• On the one hand, we have to find viable prospects for our workforce and give them the skills they need. On this subject, the works agreement we recently concluded for our German locations is a good start.
  • On the other hand, we have to remain at the cutting edge of technology. This applies above all to our efforts to create the software-defined vehicle.

En route to tomorrow’s mobility:
thinking through the implications of the software-defined vehicle

However, Bosch software is not only changing the way we drive, but also how we manufacture vehicles. We are more than an automotive supplier. With our industrial technology, we can support the automotive industry along the entire value chain. So before we turn to the car itself, let’s look at three examples.

  • First, we secure automotive supply chains. Our track and trace solution allows us to pinpoint the position and condition of transport crates in real time. We are now equipping 260,000 transport carriers at BMW with this solution, so that important powertrain components can be reliably and securely tracked.
  • Second, we are digitally connecting automotive production. For example, battery-cell factories still have a scrappage rate of between 10 and 15 percent. Our Nexeed Industry 4.0 software helps significantly reduce this wastage. In the future, it will be deployed in VW cell factories.
  • Third, we are applying artificial intelligence to automotive production, where it can detect anomalies and defects at an early stage. At Bosch, our MAS manufacturing analytics solution is already in use in 50 plants. At our location in Bursa, Turkey, for example, AI has helped lower manufacturing costs significantly.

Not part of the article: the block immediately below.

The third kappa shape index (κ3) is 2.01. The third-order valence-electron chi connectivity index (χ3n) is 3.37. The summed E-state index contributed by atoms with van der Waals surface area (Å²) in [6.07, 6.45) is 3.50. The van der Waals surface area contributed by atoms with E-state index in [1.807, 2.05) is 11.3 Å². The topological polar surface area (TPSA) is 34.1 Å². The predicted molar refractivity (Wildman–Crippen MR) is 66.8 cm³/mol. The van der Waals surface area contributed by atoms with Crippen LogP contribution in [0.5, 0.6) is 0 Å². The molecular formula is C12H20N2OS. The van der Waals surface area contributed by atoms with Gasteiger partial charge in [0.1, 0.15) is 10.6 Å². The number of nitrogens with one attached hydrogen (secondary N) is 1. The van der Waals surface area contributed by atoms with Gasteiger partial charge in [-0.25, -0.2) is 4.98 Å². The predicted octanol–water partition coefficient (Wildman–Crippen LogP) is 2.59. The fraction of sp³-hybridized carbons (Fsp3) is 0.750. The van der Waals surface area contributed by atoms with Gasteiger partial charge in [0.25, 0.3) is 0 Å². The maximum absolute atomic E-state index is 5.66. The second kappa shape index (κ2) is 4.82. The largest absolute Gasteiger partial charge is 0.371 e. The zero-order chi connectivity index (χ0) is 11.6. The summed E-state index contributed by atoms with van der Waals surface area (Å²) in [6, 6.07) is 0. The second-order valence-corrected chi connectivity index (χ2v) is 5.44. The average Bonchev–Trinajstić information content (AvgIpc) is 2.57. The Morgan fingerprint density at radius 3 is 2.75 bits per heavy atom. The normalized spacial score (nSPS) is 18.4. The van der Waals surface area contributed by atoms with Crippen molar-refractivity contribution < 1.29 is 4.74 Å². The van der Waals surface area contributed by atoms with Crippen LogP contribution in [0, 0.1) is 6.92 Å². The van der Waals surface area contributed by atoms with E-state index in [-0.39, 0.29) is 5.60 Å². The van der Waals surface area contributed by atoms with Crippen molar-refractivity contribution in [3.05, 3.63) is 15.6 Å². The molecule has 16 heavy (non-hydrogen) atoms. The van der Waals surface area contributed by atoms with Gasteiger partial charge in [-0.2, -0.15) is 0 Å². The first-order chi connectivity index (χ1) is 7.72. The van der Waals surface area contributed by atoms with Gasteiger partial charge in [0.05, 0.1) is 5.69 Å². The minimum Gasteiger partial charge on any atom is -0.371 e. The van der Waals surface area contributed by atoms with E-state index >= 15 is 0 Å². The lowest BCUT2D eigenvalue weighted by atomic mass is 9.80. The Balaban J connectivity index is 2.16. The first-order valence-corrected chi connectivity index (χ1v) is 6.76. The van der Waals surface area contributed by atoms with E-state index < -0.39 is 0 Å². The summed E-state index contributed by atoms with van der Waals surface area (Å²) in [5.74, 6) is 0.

But now for the software-defined vehicle itself. This requires a new, centralized IT and electronic architecture. Bosch is one of the few companies that is developing such an architecture – from the cloud, to core onboard computers, to chips.

  • We are the foremost company in the automotive industry that makes semiconductors itself. Moreover, we produce a large share of these chips in collaboration with partners. Together with TSMC, Infineon, and NXP, we only very recently announced that we will be investing in a joint venture in Dresden. Our common objective is a new factory to meet the growing demand for chips in the car of the future.
  • We are posting rapid growth in our business with onboard computers. As early as 2026, we expect computers for driver assistance and infotainment to generate sales of more than 3 billion euros.
  • And we know how to control the interaction between automotive electronics and the internet of things. Connectivity will be a standard feature of the next vehicle generation, which will debut in the market in the second half of this decade. In this context, we foresee not only a tripling of software applications, but also a tenfold increase in the number of applications accessing the cloud.

In this future form of mobility, Bosch no longer sees itself solely as a supplier of systems and components. More than ever, we will also be automakers’ software partner. For this purpose, our Mobility business sector alone employs 38,000 software engineers – the biggest team of its kind in the industry.